“Barking up the Right Tree”

1)  Stewartia monadelpha                                                                  Orange Bark Stewartia

Close-up photo of Stewartia monadelpha bark
Joanna Long
Close-up photo of Stewartia monadelpha bark

Photo of Orange Bark Stewartia

  • Stewartia monadelpha is a small tree (up to 25 feet high) with stunning cinnamon bark.
  • A member of the Camellia family, the white flowers resemble those of small, simple Camellias and can be viewed in early summer.
  • Several beautiful specimens can be viewed at the southern end of the Camellia Collection.

2)   Lagerstroemia indica x fauriei  ‘Muskogee’                             Muskogee Crepe Myrtle

Close-up photo of Lagerstoemia indica x fauiei 'Muskogee' bark
Joanna Long
Close-up photo of Lagerstoemia indica x fauiei ‘Muskogee’ bark

Photo of Muskogee Crepe Myrtle

 

  • This garden hybrid was developed by the National Arboretum in Washington, D.C.
  • The greyish-tan bark exfoliates in patchwork patterns reminiscent of jigsaw puzzle pieces.
  • The pink blooms are a welcome sight in late summer and early fall.
  • You can see a grove of Muskogee Crepe Myrtles just west of the Graham Visitors Center near Azalea Way.

3)   Arbutus menziesii                                                                             Pacific Madrone

Close-up photo of Pacific Madrone bark
Joanna Long
Close-up photo of Arbutus menziesii bark

Photo of Pacific Madrone

 

  • Our only native broad-leaved evergreen tree, Arbutus menziesii are much beloved for their reddish exfoliating bark and twisted growth form.
  • A relative of rhododendrons, heather, and blueberries, these trees flower in spring and by fall, are laden with clusters of orange berries.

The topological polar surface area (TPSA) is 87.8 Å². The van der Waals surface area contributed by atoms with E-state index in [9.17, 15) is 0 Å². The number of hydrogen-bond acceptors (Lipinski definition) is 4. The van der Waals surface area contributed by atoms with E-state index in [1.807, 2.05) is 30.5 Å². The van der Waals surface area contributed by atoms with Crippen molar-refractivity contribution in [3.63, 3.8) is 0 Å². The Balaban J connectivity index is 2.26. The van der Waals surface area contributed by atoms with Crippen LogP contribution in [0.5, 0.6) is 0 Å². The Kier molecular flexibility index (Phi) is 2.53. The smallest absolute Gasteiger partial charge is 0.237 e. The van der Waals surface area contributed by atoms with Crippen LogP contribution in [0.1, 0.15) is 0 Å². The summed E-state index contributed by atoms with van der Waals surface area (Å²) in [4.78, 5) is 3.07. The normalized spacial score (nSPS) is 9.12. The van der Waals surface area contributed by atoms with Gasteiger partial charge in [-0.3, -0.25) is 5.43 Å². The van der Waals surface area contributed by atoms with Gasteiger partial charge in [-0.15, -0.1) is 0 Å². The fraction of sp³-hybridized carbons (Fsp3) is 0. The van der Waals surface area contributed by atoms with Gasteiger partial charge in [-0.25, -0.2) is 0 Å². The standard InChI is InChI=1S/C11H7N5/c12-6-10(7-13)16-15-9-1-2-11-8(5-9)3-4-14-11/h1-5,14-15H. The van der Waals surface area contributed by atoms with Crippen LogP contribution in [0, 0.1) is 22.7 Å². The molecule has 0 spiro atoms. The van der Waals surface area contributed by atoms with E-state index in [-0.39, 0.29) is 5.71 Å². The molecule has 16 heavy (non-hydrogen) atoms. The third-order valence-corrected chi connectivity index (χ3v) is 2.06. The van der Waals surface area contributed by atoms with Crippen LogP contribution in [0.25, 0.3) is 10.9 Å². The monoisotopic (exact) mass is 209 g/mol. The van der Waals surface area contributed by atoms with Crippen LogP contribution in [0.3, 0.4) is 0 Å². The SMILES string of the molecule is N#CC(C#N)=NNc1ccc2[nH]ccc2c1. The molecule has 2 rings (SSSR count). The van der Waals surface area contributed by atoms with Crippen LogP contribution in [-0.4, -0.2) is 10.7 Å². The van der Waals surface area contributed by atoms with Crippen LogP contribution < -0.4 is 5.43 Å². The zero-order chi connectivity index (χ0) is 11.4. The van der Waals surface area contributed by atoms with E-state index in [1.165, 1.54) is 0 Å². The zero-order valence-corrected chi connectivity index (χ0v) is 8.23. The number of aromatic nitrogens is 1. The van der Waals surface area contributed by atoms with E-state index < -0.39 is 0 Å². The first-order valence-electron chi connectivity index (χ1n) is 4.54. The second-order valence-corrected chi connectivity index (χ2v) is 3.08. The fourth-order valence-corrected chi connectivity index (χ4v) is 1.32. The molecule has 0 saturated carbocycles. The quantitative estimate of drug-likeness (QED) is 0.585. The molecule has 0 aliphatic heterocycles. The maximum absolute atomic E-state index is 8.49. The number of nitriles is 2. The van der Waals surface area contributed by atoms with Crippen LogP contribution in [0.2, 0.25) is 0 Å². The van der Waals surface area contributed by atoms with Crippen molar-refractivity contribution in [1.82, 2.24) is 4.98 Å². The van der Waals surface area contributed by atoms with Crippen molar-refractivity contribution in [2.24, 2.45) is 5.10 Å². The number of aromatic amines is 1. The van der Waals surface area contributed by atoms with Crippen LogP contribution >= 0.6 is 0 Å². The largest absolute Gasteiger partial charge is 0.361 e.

• A. menziesii thrive in dry rocky sites, usually close to saltwater.
  • The trees are susceptible to a variety of fungal pathogens and often have large cankers on their trunks and branches.
  • You can view these trees along the south end of Arboretum Drive.

4)   Quercus suber                                                                                          Cork Oak

Close-up photo of Cork Oak bark
Joanna Long
Close-up photo of Quercus suber bark

Photo of Cork Oak

 

  • From the Mediterranean region, this thickly-barked oak is the source of cork used for wine bottles, dart boards, and flooring.
  • This evergreen tree can grow to be 65 feet tall, and prefers well-drained soil and full sun.
  • A nice specimen with deeply-fissured bark can be seen in the Mediterranean section of the Arboretum.

5)   Acer tegmentosum ‘Joe Witt’                                            Manchurian Snake Bark Maple

Close-up photo of Manchurian Snake Bark Maple bark
Joanna Long
Close-up photo of Acer tegmentosum ‘Joe Witt’ bark

Photo of Manchurian Snake Bark Maple

 

  • The green and white-striped bark of this small tree is especially striking in the winter.
  • ‘Joe Witt’ was selected from the Washington Park Arboretum by local plantsman, Dan Hinkley and named in honor of former Arboretum curator, Joseph A. Witt.
  • The Winter Garden is home to a lovely Acer tegmentosum ‘Joe Witt’.